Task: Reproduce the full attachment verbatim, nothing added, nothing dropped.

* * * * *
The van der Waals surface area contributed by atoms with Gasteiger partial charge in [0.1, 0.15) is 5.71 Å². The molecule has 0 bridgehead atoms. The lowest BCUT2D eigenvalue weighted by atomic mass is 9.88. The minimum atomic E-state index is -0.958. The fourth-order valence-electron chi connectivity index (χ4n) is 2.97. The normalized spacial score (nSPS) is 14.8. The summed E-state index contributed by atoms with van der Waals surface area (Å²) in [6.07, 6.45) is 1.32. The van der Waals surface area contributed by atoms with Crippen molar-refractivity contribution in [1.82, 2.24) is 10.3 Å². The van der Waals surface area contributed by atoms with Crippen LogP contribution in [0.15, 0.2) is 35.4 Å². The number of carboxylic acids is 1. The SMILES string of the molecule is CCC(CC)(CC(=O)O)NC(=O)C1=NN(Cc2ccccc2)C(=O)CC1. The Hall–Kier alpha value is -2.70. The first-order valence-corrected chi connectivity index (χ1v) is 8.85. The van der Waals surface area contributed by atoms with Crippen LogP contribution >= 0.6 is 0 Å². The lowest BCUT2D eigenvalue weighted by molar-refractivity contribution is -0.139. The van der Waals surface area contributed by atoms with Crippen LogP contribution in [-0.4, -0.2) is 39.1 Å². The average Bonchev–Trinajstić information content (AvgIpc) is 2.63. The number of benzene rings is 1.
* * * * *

The van der Waals surface area contributed by atoms with Gasteiger partial charge in [0.1, 0.15) is 5.71 Å². The molecule has 0 bridgehead atoms. The lowest BCUT2D eigenvalue weighted by atomic mass is 9.88. The minimum atomic E-state index is -0.958. The fourth-order valence-electron chi connectivity index (χ4n) is 2.97. The normalized spacial score (nSPS) is 14.8. The summed E-state index contributed by atoms with van der Waals surface area (Å²) in [6.07, 6.45) is 1.32. The van der Waals surface area contributed by atoms with Crippen molar-refractivity contribution in [1.82, 2.24) is 10.3 Å². The van der Waals surface area contributed by atoms with Crippen LogP contribution in [0.15, 0.2) is 35.4 Å². The number of carboxylic acids is 1. The SMILES string of the molecule is CCC(CC)(CC(=O)O)NC(=O)C1=NN(Cc2ccccc2)C(=O)CC1. The Hall–Kier alpha value is -2.70. The first-order valence-corrected chi connectivity index (χ1v) is 8.85. The van der Waals surface area contributed by atoms with Crippen LogP contribution >= 0.6 is 0 Å². The lowest BCUT2D eigenvalue weighted by molar-refractivity contribution is -0.139. The van der Waals surface area contributed by atoms with Crippen LogP contribution in [-0.4, -0.2) is 39.1 Å². The average Bonchev–Trinajstić information content (AvgIpc) is 2.63. The number of benzene rings is 1.